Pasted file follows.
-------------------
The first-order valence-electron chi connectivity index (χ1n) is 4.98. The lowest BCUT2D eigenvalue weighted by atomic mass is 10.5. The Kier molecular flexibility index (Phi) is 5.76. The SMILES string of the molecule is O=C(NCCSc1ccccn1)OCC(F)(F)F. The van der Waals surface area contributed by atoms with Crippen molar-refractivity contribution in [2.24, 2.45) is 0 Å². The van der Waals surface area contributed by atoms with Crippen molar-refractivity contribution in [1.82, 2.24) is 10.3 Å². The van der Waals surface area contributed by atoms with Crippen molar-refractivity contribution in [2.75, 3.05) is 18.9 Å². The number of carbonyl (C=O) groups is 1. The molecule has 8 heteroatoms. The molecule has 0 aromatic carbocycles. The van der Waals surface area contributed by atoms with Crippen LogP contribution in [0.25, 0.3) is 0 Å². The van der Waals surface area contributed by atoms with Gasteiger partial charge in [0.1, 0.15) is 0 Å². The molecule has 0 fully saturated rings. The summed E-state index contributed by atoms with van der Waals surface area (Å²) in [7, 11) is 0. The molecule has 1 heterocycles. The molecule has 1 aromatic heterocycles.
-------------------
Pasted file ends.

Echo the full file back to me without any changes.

The first-order valence-electron chi connectivity index (χ1n) is 4.98. The lowest BCUT2D eigenvalue weighted by atomic mass is 10.5. The Kier molecular flexibility index (Phi) is 5.76. The SMILES string of the molecule is O=C(NCCSc1ccccn1)OCC(F)(F)F. The van der Waals surface area contributed by atoms with Crippen molar-refractivity contribution in [2.24, 2.45) is 0 Å². The van der Waals surface area contributed by atoms with Crippen molar-refractivity contribution in [1.82, 2.24) is 10.3 Å². The van der Waals surface area contributed by atoms with Crippen molar-refractivity contribution in [2.75, 3.05) is 18.9 Å². The number of carbonyl (C=O) groups is 1. The molecule has 8 heteroatoms. The molecule has 0 aromatic carbocycles. The van der Waals surface area contributed by atoms with Crippen LogP contribution in [0.25, 0.3) is 0 Å². The van der Waals surface area contributed by atoms with Gasteiger partial charge in [0.1, 0.15) is 0 Å². The molecule has 0 fully saturated rings. The summed E-state index contributed by atoms with van der Waals surface area (Å²) in [7, 11) is 0. The molecule has 1 heterocycles. The molecule has 1 aromatic heterocycles.